Day 10: Commitment, part 2
Another commitment I've made this month is that I'm practicing yoga every day. EVERY DAY. I'm 10 for 10 so far. The Yankees should draft me.
I used to be a horrible yoga commitmentphobe. Ashtanga yoga being what it is, practitioners at the white-hot pearl of the oyster will practice six days a week; me, I was never good for more than two or three days a week, and this was before I had a baby and didn't know I'd soon be kissing the freedom of an unscheduled, unaccompanied, un-spit-upon minute goodbye for several years. No, daily practice was for vegetarians, college students, and people who didn't drink. Being none of those, I had a hard time relating to yoga culture in general. All that chanting was kind of hard on a lapsed Catholic, frankly, and the whole patchouli requirement was just embarrassing. But two hours of yoga, daily? No. I didn't want to exhaust myself. I also had this intimacy thing where I was afraid my teacher would get sick of seeing me every day. I stopped going to yoga altogether after two of my teachers came to my baby shower. I mean, now they'd seen me wearing shoes! They'd met my husband's business partner! THEY WERE GETTING TOO CLOSE.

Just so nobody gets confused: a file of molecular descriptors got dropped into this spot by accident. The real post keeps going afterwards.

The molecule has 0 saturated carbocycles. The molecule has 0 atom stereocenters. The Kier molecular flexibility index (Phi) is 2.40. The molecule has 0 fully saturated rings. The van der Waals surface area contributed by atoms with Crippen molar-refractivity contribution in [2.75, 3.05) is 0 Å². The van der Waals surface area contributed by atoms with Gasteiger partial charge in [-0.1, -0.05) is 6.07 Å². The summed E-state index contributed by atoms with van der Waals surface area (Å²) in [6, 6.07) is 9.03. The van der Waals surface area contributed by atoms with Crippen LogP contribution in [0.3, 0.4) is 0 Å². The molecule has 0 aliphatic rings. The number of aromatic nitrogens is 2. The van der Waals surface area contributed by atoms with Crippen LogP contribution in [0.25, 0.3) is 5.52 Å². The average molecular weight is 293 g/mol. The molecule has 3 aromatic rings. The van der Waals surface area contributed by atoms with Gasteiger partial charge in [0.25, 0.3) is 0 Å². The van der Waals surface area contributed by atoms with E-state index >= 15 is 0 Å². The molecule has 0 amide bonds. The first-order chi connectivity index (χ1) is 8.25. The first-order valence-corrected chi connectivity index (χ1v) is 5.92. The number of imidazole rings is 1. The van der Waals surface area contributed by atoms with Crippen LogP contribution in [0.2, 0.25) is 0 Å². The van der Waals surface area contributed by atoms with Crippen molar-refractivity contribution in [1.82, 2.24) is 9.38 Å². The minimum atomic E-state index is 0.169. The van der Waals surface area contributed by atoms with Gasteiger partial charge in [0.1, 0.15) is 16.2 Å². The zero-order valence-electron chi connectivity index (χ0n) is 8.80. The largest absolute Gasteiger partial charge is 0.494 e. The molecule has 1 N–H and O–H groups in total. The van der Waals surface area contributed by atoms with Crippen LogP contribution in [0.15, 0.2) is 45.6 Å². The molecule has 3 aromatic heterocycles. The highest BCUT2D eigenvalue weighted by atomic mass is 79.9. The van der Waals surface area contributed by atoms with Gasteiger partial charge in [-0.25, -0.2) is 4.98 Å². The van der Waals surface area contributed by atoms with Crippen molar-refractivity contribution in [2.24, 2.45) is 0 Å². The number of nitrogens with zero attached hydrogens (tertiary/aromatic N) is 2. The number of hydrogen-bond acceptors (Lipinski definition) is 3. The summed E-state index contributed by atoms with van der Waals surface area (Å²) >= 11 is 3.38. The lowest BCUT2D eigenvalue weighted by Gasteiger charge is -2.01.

Well, this summer, after ten years of bobbing and weaving around the yoga maypole, I realized that maybe a little trust wouldn't be out of place. So I went on a weekend retreat, and then, because I'm so wonderfully logical, I stopped practicing altogether. Yes, being utterly broke helped justify a three-month hiatus from my mat, and I was (and am, until an advance check comes through) still somewhat broke when I made the crazy commitment to plunk down $150 for the privilege of getting up at 5 a.m., driving through the dark in my pilliest, stretchiest clothes, and arranging myself into positions God himself wouldn't dream of until the second bottle of wine, for the entire month of November.
The thing about a commitment like this is it's really freeing. It takes away all choice. There's no sleeping-in option; you don't get to bargain and tell yourself, Oh, I'll just work extra hard tomorrow. No, you'll work hard today and tomorrow, so don't bother hitting the snooze button: you made this bed and too bad if you only got to spend six-and-a-half hours in it. Plan better tomorrow.
So, yeah. Some days, the crushing need for a nap hits at 11 a.m.; other days it doesn't creep in until I'm picking up Jackson from school and suddenly lose the ability to comprehend why any of us are wearing pants. But seriously, the normalizing effect a sustained amount of bending and breathing is having on my frayed personality and cement-filled joints is so wonderful it's kind of alarming. You know, alarming in a quiet, snail-drawn carriage sort of way. Like, Weird! Snails!